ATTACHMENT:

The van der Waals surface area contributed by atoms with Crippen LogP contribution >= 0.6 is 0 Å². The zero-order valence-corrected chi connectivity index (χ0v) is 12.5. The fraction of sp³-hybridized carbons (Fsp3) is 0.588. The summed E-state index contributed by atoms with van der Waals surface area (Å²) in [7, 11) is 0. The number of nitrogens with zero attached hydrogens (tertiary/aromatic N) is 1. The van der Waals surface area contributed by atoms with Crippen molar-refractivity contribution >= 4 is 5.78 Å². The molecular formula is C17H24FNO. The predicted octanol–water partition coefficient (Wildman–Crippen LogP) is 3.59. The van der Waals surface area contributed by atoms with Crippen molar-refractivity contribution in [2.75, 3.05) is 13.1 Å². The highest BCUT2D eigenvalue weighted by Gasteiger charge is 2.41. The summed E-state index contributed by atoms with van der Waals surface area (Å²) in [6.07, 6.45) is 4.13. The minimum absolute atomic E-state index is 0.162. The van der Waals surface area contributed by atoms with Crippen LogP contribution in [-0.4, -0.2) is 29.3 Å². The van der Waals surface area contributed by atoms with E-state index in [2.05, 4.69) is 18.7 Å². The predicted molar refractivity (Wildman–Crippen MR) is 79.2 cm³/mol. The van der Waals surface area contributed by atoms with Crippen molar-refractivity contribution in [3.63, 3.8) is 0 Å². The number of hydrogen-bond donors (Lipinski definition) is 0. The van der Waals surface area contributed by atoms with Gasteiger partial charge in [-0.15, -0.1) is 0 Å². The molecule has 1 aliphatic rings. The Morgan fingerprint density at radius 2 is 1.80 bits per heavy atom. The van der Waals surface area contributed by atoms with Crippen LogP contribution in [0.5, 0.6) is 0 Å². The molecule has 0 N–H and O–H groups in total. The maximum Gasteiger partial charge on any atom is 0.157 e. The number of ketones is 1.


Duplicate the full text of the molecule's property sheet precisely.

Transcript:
The van der Waals surface area contributed by atoms with Crippen LogP contribution >= 0.6 is 0 Å². The zero-order valence-corrected chi connectivity index (χ0v) is 12.5. The fraction of sp³-hybridized carbons (Fsp3) is 0.588. The summed E-state index contributed by atoms with van der Waals surface area (Å²) in [7, 11) is 0. The number of nitrogens with zero attached hydrogens (tertiary/aromatic N) is 1. The van der Waals surface area contributed by atoms with Crippen molar-refractivity contribution >= 4 is 5.78 Å². The molecular formula is C17H24FNO. The predicted octanol–water partition coefficient (Wildman–Crippen LogP) is 3.59. The van der Waals surface area contributed by atoms with Crippen molar-refractivity contribution in [2.75, 3.05) is 13.1 Å². The highest BCUT2D eigenvalue weighted by Gasteiger charge is 2.41. The summed E-state index contributed by atoms with van der Waals surface area (Å²) in [6.07, 6.45) is 4.13. The minimum absolute atomic E-state index is 0.162. The van der Waals surface area contributed by atoms with Crippen LogP contribution in [-0.4, -0.2) is 29.3 Å². The van der Waals surface area contributed by atoms with E-state index in [2.05, 4.69) is 18.7 Å². The predicted molar refractivity (Wildman–Crippen MR) is 79.2 cm³/mol. The van der Waals surface area contributed by atoms with Crippen molar-refractivity contribution in [3.63, 3.8) is 0 Å². The number of hydrogen-bond donors (Lipinski definition) is 0. The van der Waals surface area contributed by atoms with Gasteiger partial charge in [-0.15, -0.1) is 0 Å². The molecule has 1 aliphatic rings. The Morgan fingerprint density at radius 2 is 1.80 bits per heavy atom. The van der Waals surface area contributed by atoms with Crippen LogP contribution in [0.5, 0.6) is 0 Å². The molecule has 0 N–H and O–H groups in total. The maximum Gasteiger partial charge on any atom is 0.157 e. The number of ketones is 1.